This month, Congress is expected to move forward on controversial legislation, the Stop Online Piracy Act (SOPA) in the House and the Protect Intellectual Property Act (PIPA) in the Senate, both aimed at halting online copyright infringement.

The shorthand version of the controversy pits Hollywood against the Internet, with the studios pleading for more power to shut down overseas pirate sites. Internet companies, in turn, are warning that those powers may stifle innovation, open the door to online censorship, and even break the addressing system that makes the Internet work. Just this week, the White House -- a major supporter of increased enforcement -- acknowledged these concerns.

Much of the Internet sector is late to this debate. The online enforcement push has been under way since the mid-1990s. Penalties for infringement have increased. Law-enforcement agencies have been reorganized -- twice. New international treaties have been adopted. And the studios and Internet service providers have hammered out plans for large-scale online enforcement against individuals.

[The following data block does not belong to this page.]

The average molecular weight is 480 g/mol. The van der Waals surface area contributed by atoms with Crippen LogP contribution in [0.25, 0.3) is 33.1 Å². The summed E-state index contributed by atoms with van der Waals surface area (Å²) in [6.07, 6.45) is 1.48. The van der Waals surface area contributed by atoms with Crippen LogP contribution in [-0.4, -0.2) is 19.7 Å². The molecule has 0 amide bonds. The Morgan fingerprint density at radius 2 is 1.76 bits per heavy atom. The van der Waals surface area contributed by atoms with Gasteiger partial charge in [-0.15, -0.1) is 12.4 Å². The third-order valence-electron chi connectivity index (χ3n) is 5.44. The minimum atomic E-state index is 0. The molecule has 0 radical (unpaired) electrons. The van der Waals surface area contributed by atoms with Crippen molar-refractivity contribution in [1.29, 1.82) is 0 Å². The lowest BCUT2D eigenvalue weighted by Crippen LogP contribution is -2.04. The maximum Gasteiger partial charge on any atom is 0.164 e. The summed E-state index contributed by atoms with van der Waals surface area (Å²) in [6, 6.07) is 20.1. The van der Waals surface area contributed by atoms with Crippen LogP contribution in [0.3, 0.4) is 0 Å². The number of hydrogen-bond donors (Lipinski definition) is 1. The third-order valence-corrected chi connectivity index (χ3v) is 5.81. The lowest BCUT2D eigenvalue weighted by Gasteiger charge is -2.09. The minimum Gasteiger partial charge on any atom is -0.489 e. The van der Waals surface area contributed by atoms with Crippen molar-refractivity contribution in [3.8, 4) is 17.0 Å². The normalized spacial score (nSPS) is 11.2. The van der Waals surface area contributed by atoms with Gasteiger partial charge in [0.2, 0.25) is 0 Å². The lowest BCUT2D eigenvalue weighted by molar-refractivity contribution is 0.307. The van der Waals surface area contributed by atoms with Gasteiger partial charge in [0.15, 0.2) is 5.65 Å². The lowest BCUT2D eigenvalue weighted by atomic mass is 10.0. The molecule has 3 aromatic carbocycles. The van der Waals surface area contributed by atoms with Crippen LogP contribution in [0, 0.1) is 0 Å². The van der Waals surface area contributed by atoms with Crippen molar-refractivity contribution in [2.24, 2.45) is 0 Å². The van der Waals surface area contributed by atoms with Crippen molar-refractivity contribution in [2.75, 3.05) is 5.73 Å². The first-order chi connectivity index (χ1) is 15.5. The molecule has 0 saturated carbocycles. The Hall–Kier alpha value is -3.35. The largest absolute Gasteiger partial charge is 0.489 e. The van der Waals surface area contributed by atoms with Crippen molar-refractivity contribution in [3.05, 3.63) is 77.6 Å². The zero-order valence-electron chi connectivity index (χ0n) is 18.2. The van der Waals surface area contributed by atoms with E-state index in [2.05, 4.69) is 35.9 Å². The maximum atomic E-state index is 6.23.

SOPA and PIPA are just the next steps in this larger enforcement agenda. Whatever happens to them, online enforcement will remain a very slippery slope, with attendant risks of censorship, surveillance, and the loss of due process. Because nothing in SOPA or PIPA is likely to stop piracy, there will be strong pressure to keep sliding.

War on Piracy